By 1932, some thirteen million Americans were out of work, one out of every four able and willing workers in the country. Even those horrendous numbers could not begin to take the full measure of the human misery that unemployment entailed. Given the demography of the labor force and prevailing cultural norms that kept most women—and virtually all married women—out of the wage-paying economy, a 25 percent unemployment rate meant that, for all practical purposes, every fourth household in America had no breadwinner.

Many Americans came to believe that they were witnessing not just another downswing of the business cycle, but the collapse of a historic economic, political, and social order, perhaps even the end of the American way of life.

Yet curiously, as many observers noted, most Americans remained inexplicably docile, even passive, in the face of this unprecedented calamity. Among those who were perplexed by the apparent submissiveness of the American people as the Depression descended was Franklin Delano Roosevelt. Repeatedly he spoke of this, saying that it was enormously puzzling to him that the ordeal of the past three years had been endured so peaceably.

Those elusive but deep-seated and powerful American cultural characteristics go a long way toward explaining the challenge that faced any leader seeking to broaden the powers of government to combat the Depression. FDR and the New Deal Elected to the presidency in 1932 on a platform that promised "a new deal for the American people," Franklin Roosevelt now took up that challenge. He faced a task of compound difficulty: FDR was destined to hold office for more than a dozen years.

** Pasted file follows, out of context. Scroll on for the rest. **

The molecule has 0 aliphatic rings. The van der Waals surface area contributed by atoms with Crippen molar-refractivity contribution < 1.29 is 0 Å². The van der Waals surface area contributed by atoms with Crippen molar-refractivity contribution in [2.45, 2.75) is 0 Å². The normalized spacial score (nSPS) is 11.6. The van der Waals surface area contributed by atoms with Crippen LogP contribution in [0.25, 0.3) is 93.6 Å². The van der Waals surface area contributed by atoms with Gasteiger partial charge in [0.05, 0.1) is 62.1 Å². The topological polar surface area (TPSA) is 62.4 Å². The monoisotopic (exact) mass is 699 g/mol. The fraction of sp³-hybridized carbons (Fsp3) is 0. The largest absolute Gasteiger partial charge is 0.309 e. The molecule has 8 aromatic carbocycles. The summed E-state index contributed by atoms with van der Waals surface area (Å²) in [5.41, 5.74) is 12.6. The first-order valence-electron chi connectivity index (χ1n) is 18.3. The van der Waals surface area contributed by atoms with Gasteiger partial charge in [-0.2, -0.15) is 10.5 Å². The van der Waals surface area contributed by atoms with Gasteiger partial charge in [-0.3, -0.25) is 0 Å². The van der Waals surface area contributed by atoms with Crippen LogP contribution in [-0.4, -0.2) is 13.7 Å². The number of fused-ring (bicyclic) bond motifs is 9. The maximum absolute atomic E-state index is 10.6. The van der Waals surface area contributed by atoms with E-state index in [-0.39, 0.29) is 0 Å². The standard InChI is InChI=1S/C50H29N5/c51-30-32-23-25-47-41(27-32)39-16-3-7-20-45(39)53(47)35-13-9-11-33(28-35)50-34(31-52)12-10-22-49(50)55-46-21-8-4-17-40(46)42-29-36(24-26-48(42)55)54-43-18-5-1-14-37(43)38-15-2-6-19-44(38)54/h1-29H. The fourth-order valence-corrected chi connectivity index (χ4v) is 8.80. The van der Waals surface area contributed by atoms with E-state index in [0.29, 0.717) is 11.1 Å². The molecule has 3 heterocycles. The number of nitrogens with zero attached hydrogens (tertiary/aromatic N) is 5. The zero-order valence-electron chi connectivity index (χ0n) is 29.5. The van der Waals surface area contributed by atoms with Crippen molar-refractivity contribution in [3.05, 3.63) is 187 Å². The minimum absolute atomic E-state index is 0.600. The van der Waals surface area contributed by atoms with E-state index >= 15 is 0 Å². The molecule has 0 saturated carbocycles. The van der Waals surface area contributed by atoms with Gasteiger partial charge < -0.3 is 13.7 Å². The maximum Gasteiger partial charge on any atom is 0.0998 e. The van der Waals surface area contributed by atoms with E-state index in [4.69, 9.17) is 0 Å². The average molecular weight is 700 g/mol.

He was thrice re-elected, a record matched by no previous incumbent and forbidden to all future presidents by the passage of the Twenty-second Amendment to the Constitution in 1951. FDR was then and has remained ever since a surpassingly enigmatic figure. His personality perplexed his contemporaries and has challenged his biographers ever since.

His long-serving secretary of labor, Frances Perkins, called him "the most complicated human being I ever knew. It is appropriate to call it a vision: Roosevelt, like Hoover before him, never did find a remedy for the Great Depression.

American History: Life Between the World Wars

It hung heavily over the land for nearly a dozen years of suffering and anxiety without equal in the history of the republic. For the decade of the 1930s as a whole, it averaged 17 percent. They gave birth to other institutions as well, including the Federal Housing Authority FHA and the Federal National Mortgage Association "Fannie Mae" to make mortgage lending more secure, thereby unleashing the money and the energy that made a majority of Americans homeowners and built the suburbs of the Sunbelt after World War II.

They passed the Fair Labor Standards Act, abolishing at last the scourge of child labor and establishing minimum wage guarantees. Most famously, with the Social Security Act of 1935 they erected a comprehensive system of unemployment and old-age insurance to protect laid-off workers and the elderly against what FDR called "the hazards and vicissitudes of life.

They sought not to nationalize core industries as commonly occurred in European statesnor even to attempt central direction of the national economy, but rather to use federal power in artful ways to make the private economy function more efficiently and less riskily as well as more fairly. The New Deal serves to this day as a political talisman, invoked variously by Left or Right to promote or denounce activist government or an enlarged public sphere.

So by what historical standard should the New Deal be judged? If appraised on grounds of swiftly achieving economic recovery, despite some modest success, the New Deal must be declared a failure. And on those grounds the New Deal can be said to have succeeded handsomely. Roosevelt most explicitly acknowledged that larger ambition in his second Inaugural Address in 1937, when he boasted that "our progress out of the depression is obvious," but then added the startling observation that "such symptoms of prosperity may become portents of disaster.